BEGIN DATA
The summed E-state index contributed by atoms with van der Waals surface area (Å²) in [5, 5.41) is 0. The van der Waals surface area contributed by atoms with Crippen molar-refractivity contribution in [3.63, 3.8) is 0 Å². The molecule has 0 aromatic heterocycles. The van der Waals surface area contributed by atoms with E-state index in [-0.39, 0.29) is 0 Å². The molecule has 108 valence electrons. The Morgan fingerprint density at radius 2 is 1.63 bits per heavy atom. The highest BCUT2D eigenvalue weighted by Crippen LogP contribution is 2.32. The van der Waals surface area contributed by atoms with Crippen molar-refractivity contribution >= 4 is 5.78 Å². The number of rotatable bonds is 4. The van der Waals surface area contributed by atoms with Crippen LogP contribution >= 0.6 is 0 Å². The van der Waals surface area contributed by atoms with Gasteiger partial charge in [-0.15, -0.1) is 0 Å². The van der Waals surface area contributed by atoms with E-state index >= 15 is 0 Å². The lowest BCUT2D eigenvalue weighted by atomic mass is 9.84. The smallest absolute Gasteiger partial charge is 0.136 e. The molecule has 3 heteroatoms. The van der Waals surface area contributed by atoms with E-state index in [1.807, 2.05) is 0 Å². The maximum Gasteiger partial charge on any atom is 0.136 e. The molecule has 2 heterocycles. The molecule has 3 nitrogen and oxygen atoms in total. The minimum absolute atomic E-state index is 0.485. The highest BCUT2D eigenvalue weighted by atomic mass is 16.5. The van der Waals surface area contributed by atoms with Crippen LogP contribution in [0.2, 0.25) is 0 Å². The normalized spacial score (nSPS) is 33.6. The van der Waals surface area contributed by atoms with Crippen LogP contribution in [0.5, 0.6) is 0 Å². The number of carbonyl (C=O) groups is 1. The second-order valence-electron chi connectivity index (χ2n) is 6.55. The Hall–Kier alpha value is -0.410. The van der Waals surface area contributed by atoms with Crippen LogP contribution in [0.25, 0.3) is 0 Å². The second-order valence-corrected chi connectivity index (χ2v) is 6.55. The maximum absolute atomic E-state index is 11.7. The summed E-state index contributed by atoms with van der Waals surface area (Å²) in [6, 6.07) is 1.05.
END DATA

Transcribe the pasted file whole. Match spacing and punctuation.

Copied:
The summed E-state index contributed by atoms with van der Waals surface area (Å²) in [5, 5.41) is 0. The van der Waals surface area contributed by atoms with Crippen molar-refractivity contribution in [3.63, 3.8) is 0 Å². The molecule has 0 aromatic heterocycles. The van der Waals surface area contributed by atoms with E-state index in [-0.39, 0.29) is 0 Å². The molecule has 108 valence electrons. The Morgan fingerprint density at radius 2 is 1.63 bits per heavy atom. The highest BCUT2D eigenvalue weighted by Crippen LogP contribution is 2.32. The van der Waals surface area contributed by atoms with Crippen molar-refractivity contribution >= 4 is 5.78 Å². The number of rotatable bonds is 4. The van der Waals surface area contributed by atoms with Crippen LogP contribution >= 0.6 is 0 Å². The van der Waals surface area contributed by atoms with Gasteiger partial charge in [-0.15, -0.1) is 0 Å². The van der Waals surface area contributed by atoms with E-state index >= 15 is 0 Å². The lowest BCUT2D eigenvalue weighted by atomic mass is 9.84. The smallest absolute Gasteiger partial charge is 0.136 e. The molecule has 3 heteroatoms. The van der Waals surface area contributed by atoms with E-state index in [1.807, 2.05) is 0 Å². The maximum Gasteiger partial charge on any atom is 0.136 e. The molecule has 2 heterocycles. The molecule has 3 nitrogen and oxygen atoms in total. The minimum absolute atomic E-state index is 0.485. The highest BCUT2D eigenvalue weighted by atomic mass is 16.5. The van der Waals surface area contributed by atoms with Crippen LogP contribution in [0.2, 0.25) is 0 Å². The normalized spacial score (nSPS) is 33.6. The van der Waals surface area contributed by atoms with Crippen LogP contribution in [0.5, 0.6) is 0 Å². The number of carbonyl (C=O) groups is 1. The second-order valence-electron chi connectivity index (χ2n) is 6.55. The Hall–Kier alpha value is -0.410. The van der Waals surface area contributed by atoms with Crippen LogP contribution in [0.25, 0.3) is 0 Å². The second-order valence-corrected chi connectivity index (χ2v) is 6.55. The maximum absolute atomic E-state index is 11.7. The summed E-state index contributed by atoms with van der Waals surface area (Å²) in [6, 6.07) is 1.05.